Ask Afrika, South Africa’s largest independent market research company, recently conducted the Health and Fitness Index, where it assessed South Africa’s usage of health and fitness brands and the most used brands among South Africans.
The Target Group Index (TGI) 2012 survey, the largest single source consumer brand and lifestyle survey in South Africa, sheds light on South African health and fitness trends coupled with consumption figures of healthy products and brands. TGI is part of the Ask Afrika Group. The 2012 results focused on seven product sectors and 37 categories in total. Some of the categories included bottled mineral water, nutritional drinks, soya milk, slimming clubs and sport clothing, among others.
The fieldwork among 15 000 adults (16 years and older) takes place between February and November each year, and represents 18 million consumers. This symbiotic relationship creates opportunities for syndicated and customised market research compatibility and harmonisation.
DR AMELIA RICHARDS of AskAfrika.com – shares insights from the Health and Fitness Index
BizRadio’s Grant Jansen in conversation with Ask Afrika’s Client Services Director, Dr Amelia Richards.
Podcast | Click HERE to listen
“In recent years, consumer health awareness has undoubtedly increased around the world. “We have seen a growing focus on health issues in the media and an increase of investment in health initiatives. This has significant repercussions for the health and wellness industry, creating new opportunities and driving innovation,” says Dr Amelia Richards, Ask Afrika’s Client Service Director. There is increasing pressure for companies in terms of delivering new healthy and nutritional options for consumers. However, the main challenge for companies working within this industry is to motivate consumers to act on the call to action needed to develop and sustain healthy lifestyles.
“Many New Year resolutions and promises around health and fitness are made since many South Africans aim to become fit and healthy, quite rightly so since 60% of South African stated that they are overweight. Despite the majority (62%) of South Africans agreeing that it is important to stay in good physical shape, 42% of South Africans blame their busy lifestyles for not taking care of themselves,” says Richards.
“Only a third (30%) of consumers commit to exercise, and almost 1 in every 5, South Africans (17%) admitted to smoking cigarettes in the past 12 months. In terms of preventative health care, South Africans are well-informed with 62% reading up on new developments around nutrition, health and wellness, however the call to action is lacking, since only 40% continue to have regular check-ups even though they are not ill.”
TGI can also be applied to segment the local market into health zones or groups. When a long-term view is taken the “go-for-it-guys” group has seen an increase from 16% to 18% from 2010 to 2012. This group comprises active young men that stay healthy through sport and exercise, since physical appearance is important to them.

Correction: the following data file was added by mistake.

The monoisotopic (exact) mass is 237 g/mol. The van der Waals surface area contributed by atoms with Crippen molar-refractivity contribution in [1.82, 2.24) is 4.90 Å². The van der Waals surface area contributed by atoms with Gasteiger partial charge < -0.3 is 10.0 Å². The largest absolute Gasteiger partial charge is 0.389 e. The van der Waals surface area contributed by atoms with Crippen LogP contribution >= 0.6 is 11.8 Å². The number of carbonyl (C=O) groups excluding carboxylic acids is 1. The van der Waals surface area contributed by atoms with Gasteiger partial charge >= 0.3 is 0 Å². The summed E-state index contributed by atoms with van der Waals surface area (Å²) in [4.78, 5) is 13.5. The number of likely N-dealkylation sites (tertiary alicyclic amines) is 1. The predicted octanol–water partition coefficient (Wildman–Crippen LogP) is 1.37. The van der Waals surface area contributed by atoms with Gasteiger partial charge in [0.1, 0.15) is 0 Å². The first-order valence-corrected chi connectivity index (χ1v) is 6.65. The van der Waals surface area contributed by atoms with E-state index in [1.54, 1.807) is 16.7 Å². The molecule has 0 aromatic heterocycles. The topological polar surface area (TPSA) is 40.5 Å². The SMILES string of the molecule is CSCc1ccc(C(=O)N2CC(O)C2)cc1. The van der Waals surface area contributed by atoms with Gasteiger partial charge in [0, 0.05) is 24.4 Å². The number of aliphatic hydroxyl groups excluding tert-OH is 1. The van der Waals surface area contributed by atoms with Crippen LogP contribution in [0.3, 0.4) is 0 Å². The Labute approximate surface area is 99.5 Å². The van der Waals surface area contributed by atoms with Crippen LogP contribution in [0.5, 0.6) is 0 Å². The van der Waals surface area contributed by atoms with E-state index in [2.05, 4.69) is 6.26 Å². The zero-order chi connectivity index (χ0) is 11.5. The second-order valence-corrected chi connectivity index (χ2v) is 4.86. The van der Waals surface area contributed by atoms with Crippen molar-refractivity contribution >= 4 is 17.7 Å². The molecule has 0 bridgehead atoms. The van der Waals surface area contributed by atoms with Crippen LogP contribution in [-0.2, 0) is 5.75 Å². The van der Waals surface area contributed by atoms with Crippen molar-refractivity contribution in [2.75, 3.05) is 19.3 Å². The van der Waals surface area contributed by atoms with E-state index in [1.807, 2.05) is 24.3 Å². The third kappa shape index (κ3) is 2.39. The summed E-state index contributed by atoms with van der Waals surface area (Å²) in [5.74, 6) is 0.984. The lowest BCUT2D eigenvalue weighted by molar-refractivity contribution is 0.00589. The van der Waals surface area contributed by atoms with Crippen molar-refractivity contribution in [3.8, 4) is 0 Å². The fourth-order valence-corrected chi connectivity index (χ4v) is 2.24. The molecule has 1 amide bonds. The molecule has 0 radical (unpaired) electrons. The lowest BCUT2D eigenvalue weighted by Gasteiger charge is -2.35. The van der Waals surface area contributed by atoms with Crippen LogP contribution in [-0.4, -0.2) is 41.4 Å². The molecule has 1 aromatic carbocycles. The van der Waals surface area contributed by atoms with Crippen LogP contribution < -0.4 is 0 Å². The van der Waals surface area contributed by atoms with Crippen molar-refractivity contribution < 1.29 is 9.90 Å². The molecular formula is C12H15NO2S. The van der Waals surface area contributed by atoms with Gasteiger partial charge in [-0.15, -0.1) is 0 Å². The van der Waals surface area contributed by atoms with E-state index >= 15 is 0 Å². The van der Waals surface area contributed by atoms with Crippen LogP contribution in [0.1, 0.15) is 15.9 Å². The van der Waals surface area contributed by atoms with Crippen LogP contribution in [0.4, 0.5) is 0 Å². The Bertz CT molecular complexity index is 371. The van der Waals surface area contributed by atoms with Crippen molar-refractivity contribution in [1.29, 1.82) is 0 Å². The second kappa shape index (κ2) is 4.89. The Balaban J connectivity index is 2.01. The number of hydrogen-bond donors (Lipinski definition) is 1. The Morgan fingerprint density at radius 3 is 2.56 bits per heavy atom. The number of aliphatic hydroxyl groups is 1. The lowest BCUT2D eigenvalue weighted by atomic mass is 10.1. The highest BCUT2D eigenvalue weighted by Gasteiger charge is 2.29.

Unfortunately this healthy outlook on life is not maintained once men get older. At the age of 35+, they move into the sports, beer and barbecue group that does not eat well and are not concerned about looking young. The carefree group has also seen an increase from 33% to 37% of South Africans. “They are mainly young females between the ages of 15 to 24, who like to treat themselves with food that aren’t supposed to be good for you. When these females grow older they move into the indulger category who do little sport and spend lots of time in front of the television,” Richards warns. “In summary South Africans are well-read around the topic of health and fitness, however acting on knowledge or the proverbial call to action, is not there yet. It has implications on a personal wellness level since TGI also shows that only 54% of South Africans are happy with their current lifestyles, another 43% get caught up in problems and get stressed out easily (47%). Investment in a fit and healthy lifestyle will translate into children adopting healthy lifestyles from an early stage, and adults coping better with stress of modern day living” she concludes.
The most used brands – category winners were as follows:
Artificial sweetener: Hullets
Cold breakfast: Kellogs Corn Flakes
Hot breakfast: Jungle Oats
Deodorants, woman: Shield
Deodorants, men: Shield
Bottled water: Aquelle
Flavoured water: BonAqua
Nutritional drinks: Ensure
Stimulant drinks: Red Bull
Supplement drinks: Fast Fuel
Female soap bars: Protex
Male soap bars: Protex
Ready to drink fruit and vegetable juices: Fruitree
Hot Milk drinks: Milo
Ready to drink ice teas: Lipton
Fizzy soft drinks: Appletizer
Soya milk: Good Hope Soya Milk
Gym brand: Virgin Active
Medical aids: Bonitas
Shower gels, women: Avon
Shower Gels, men: Dettol
Slimming Clubs: Weigh less
Skin firming creams and lotions: Nivea
Sport clothing: Adidas
Sport shoe shop: Edgars
Sport and nutrition bars: Power Bar
Vitamins: Cal-C Vita
Toothpaste: Aquafresh Herbal
Bread brands: Albany
Suntan lotions, women: Avon
Suntan lotions, men: Nivea
Reduced / low-oil / low fat salad dressing / mayonnaise: Crosse and Blackwell Trim original
Natural cheese: Clover
Yogurt: Danone Nutriday